THE LATE NEOPROTEROZOIC COVER SEQUENCE IN THE EASTERN BLUE RIDGE, VIRGINIA: PROGRESS AND PROBLEMS IN OUR UNDERSTANDING OF IAPETAN RIFTING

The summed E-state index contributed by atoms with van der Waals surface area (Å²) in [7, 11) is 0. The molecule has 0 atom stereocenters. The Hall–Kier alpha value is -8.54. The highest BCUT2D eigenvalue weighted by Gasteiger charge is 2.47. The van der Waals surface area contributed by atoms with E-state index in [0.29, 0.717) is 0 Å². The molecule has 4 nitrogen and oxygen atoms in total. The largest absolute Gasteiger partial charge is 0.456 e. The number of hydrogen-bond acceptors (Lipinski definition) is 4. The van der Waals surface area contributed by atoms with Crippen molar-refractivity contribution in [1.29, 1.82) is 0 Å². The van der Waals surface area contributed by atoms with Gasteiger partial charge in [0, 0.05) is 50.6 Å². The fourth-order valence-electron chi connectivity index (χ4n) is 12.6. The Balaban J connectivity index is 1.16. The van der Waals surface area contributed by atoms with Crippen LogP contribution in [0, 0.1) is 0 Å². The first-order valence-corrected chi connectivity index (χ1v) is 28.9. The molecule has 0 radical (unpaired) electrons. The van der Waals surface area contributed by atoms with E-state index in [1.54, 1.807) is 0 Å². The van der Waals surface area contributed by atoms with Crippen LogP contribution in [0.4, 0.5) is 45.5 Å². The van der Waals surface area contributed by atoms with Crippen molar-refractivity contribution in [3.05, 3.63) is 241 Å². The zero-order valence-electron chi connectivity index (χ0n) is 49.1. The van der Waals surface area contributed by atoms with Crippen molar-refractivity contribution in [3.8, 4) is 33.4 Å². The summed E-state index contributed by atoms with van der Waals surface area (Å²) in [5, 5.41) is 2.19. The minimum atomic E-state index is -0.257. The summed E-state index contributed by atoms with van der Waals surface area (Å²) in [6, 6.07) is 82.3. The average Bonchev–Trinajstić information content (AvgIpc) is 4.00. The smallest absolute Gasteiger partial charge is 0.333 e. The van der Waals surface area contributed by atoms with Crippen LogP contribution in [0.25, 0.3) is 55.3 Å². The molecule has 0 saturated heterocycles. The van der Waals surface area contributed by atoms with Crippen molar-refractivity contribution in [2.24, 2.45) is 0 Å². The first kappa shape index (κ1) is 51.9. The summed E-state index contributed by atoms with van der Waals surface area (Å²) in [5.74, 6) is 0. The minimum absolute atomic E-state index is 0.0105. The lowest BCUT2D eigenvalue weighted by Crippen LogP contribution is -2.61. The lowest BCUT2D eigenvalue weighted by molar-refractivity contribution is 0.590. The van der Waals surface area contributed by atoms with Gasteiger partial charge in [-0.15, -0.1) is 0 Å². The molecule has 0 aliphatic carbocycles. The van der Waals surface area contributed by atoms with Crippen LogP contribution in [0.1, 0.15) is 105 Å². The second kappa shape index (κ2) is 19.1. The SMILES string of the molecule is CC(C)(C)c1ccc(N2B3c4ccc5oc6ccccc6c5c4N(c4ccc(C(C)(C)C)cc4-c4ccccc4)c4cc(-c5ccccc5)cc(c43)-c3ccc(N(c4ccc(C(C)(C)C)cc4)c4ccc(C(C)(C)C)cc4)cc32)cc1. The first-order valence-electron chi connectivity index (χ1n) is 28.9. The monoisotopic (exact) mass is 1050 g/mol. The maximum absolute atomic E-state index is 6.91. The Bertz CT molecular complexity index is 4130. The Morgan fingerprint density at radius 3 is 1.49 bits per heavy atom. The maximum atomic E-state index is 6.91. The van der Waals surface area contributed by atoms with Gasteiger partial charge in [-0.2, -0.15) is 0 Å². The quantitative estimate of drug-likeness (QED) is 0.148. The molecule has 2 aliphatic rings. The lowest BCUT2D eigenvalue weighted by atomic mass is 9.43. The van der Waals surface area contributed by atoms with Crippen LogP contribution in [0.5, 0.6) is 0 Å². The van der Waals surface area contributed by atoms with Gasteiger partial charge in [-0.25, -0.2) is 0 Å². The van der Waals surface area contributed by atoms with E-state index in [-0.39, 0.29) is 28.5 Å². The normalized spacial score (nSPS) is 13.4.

In the eastern Blue Ridge of northern and central Virginia, the Lynchburg Group unconformably overlies the Mesoproterozoic basement complex and underlies the 570 to 550 Ma metabasalts of the Catoctin Formation. The Lynchburg Group includes both non-marine and marine units that were sourced from the nearby granitic basement complex. The base of the Lynchburg Group is commonly coarse-grained arkosic wacke interbedded with graphitic siltstone. The locally restricted Rockfish Conglomerate forms a distinctive unit that was deposited in an erosional trough at the base of the Lynchburg Group. Outsized clasts of granitic basement and rhythmically bedded strata are interpreted as dropstones associated with ice-rafting processes seaward of a tidewater glacier. The marine glaciogenic deposits preserved in the Rockfish Conglomerate may be related to either the Sturtian (~700 Ma) or the Marinoan glaciation (655-635 Ma). Previous workers have interpreted the strata at the top of the Lynchburg Group to correlate with the Swift Run Formation from the western Blue Ridge. In the western Blue Ridge alluvial rocks of the Swift Run Formation are interlayered with metabasalts of the overlying Catoctin Formation. In the eastern Blue Ridge the contact between the Lynchburg Group and Catoctin is an unconformity and distinct Swift Run lithologies are absent. The aggregate thickness of the Lynchburg Group requires significant vertical tectonism to create the needed accommodation space, and the entire Lynchburg Group may fill a pre-Iapetan aulacogen.